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Infrastructure Australia calls on Federal Government to provide more leadership on cities

Infrastructure Australia calls on Federal Government to provide more leadership on cities
Infrastructure Australia calls on Federal Government to provide more leadership on cities

Infrastructure Australia after the release of its Future Cities: planning for our population growth paper is calling on the Federal Government to take a leadership role in the development of Australia's cities.

The paper's executive summary starts with "Australia’s largest cities are facing a watershed moment in their growth and development."

In the coming 30 years the size of the Australian population will grow substantially. Between 2017 and 2046, Australia’s population is projected to increase by 11.8 million people. 

That’s equivalent to adding a new city, roughly the size of Canberra, each year for the next 30 years.

This paper identifies the choices facing our largest cities and the best pathways to respond.

Infrastructure Australia - Future Cities: planning for our population growth, Executive Summary

While citing the four largest cities in Australia will see 75% of the growth in that period, the paper has an added focus on Melbourne and Sydney.

For both cities, Infrastructure Australia has provided three different growth scenarios - low-density development (effectively business as usual laissez-faire growth), concentrated high-density growth (toward the inner regions of each city) and a balanced growth scenario which in Melbourne's case would see the inner-city still see a significant amount of development but the western suburbs would pick up the slack and be the focus for growth.

Each of the three scenarios is then scored against four performance indicators: a) performance of the transport network, b) access to jobs, c) access to and demand for social infrastructure (hospitals, schools) and d) access to and demand for green space.

Melbourne and Sydney get extra special treatment in the documents and tools that Infrastructure Australia released last week with both getting an interactive map which walks you through the scenarios and their respective performance scores.

The paper's analysis of the 'Melbourne of today' points to the uncompetitiveness of public transport in relation to private transport for those who live outside and don't work within the centre of the city.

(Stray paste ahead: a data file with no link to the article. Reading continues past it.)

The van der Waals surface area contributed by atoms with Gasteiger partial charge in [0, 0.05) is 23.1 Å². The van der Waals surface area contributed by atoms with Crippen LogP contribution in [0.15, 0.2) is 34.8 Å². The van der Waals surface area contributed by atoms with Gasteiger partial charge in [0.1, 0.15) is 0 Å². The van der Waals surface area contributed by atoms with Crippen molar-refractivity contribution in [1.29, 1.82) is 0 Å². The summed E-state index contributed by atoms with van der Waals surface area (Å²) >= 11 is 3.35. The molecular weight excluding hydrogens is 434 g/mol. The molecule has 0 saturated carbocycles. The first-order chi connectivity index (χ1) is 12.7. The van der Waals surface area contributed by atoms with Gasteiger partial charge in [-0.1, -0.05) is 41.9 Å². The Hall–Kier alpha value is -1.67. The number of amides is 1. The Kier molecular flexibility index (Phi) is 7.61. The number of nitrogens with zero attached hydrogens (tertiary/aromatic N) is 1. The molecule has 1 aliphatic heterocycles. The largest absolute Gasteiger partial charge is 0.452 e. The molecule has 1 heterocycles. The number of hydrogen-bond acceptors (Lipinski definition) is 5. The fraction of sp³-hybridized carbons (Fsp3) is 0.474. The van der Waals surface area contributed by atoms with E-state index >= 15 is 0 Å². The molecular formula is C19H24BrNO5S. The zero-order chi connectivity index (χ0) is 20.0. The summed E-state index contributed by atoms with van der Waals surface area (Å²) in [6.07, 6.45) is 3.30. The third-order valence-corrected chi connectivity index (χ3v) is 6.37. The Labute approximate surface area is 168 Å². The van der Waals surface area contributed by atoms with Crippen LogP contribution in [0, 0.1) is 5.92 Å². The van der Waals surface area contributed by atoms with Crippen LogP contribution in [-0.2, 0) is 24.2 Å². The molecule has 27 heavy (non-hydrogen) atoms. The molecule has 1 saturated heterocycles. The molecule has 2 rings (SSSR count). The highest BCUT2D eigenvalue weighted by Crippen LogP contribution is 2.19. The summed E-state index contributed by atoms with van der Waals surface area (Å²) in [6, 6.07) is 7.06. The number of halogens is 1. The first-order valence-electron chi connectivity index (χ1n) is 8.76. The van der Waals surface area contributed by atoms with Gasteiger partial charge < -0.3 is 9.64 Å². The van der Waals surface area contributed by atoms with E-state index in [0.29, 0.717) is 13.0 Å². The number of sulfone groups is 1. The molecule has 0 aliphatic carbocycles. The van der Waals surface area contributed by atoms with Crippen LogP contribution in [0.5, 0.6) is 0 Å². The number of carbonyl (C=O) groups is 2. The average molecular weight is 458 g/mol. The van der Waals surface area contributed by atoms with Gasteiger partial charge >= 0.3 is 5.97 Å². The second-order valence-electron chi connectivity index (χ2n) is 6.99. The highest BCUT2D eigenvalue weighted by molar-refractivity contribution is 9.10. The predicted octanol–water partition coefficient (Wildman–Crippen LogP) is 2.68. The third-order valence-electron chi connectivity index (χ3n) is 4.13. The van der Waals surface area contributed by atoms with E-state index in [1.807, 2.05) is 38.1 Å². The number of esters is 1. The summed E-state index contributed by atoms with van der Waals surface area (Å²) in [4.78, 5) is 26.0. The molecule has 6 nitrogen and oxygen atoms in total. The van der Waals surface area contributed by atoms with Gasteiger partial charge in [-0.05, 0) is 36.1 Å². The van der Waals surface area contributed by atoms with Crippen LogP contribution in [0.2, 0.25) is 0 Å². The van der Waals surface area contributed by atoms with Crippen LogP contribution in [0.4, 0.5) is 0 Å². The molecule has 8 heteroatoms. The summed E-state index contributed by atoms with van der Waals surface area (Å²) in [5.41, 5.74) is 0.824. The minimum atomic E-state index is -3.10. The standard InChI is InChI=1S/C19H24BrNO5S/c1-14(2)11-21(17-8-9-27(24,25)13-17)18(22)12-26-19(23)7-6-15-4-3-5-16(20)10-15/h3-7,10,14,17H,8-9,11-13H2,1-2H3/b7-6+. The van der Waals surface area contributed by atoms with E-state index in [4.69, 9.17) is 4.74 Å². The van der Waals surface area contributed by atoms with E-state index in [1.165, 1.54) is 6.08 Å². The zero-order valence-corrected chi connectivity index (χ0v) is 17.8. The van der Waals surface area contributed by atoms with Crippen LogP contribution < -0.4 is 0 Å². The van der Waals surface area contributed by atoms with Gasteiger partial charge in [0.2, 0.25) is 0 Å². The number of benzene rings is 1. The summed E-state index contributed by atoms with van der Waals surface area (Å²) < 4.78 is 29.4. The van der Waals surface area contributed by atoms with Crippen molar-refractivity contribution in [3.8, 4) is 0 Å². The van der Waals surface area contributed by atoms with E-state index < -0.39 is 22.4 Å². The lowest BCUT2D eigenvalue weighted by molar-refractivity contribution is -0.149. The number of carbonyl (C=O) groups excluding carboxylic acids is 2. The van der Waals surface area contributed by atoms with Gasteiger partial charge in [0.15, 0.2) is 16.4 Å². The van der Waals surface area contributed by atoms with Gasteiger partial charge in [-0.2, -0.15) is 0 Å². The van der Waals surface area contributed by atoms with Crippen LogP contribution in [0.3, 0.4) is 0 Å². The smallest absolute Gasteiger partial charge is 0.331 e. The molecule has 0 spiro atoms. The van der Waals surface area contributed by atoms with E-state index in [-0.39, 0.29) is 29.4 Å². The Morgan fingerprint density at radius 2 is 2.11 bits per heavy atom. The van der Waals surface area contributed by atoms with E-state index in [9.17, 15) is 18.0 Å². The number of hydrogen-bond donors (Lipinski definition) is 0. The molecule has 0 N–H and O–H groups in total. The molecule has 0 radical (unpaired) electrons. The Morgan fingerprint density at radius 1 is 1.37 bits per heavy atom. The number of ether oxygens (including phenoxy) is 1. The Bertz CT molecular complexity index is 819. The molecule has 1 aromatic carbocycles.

It says "the dominance of private vehicles is enhanced by uncompetitive travel times, compared to private vehicles, provided by public transport."

Figure 2 shows average trip times in inner, middle and outer-Melbourne, by mode. It shows significantly higher trip times for public transport than any other mode.

This is partially because public transport journeys are skewed to commuting, which are generally longer than leisure trips. Journeys by private vehicle also tend be for a broader range of purposes, such as short trips to the local shops, which would reduce average times.

Nevertheless, in order to increase its mode share, public transport will increasingly need to compete with private vehicles.

To do this, travel times will need to improve.

Infrastructure Australia - Future Cities: planning for our population growth, Melbourne now and in 2046
Infrastructure Australia calls on Federal Government to provide more leadership on cities
Average trip times by mode and region - Infrastructure Australia

The paper's analysis of the three scenarios and their various performance rankings paints an alarming but not an altogether surprising picture that flies in the face of government media bites about 'fixing congestion'.

"Under all scenarios, private vehicle use and congestion increase". 

Other quoteworthy passages from the analysis section include "the increase in demand across all scenarios affects road and public transport congestion levels"

The data shows that in contrast to public transport, additions to the road network under the three scenarios do not decrease overall congestion from the reference case.

This indicates that while targeted road construction remains important, the scale of capacity enhancements required to meet demand and in turn to moderate congestion, particularly during the peak, is not achievable through construction alone

Under a centralised high-density growth scenario, the burden of moving so many people around shifts from the heavy rail network - which would still remain radial & focused on still moving commuters from the suburbs - to the tram network.

More broadly across the three different growth scenarios, Public Transport mode share only increases from 14% today to 22-23%.  This might be explained because projects such as Melbourne Metro 2 - that Infrastructure Victoria has done some initial work on - were not included in the list of projects that were modelled by Infrastructure Australia.  Curiously, the now defunct East-West Link was included in the modelled projects.

The top 3 key findings for Melbourne are: unplanned growth delivers the worst outcome for Melbourne, public transport is crucial to improving accessibility for a city of Melbourne's size and private vehicles will continue to play an important role in Melbourne however, across all scenarios congestion significantly increases, and adding new roads is only part of the solution.

To view the interactive maps and documents, see www.infrastructureaustralia.gov.au

Lead image credit: flickr.

Alastair Taylor

Alastair Taylor

Alastair Taylor is a co-founder of Urban.com.au. Now a freelance writer, Alastair focuses on the intersection of public transport, public policy and related impacts on medium and high-density development.

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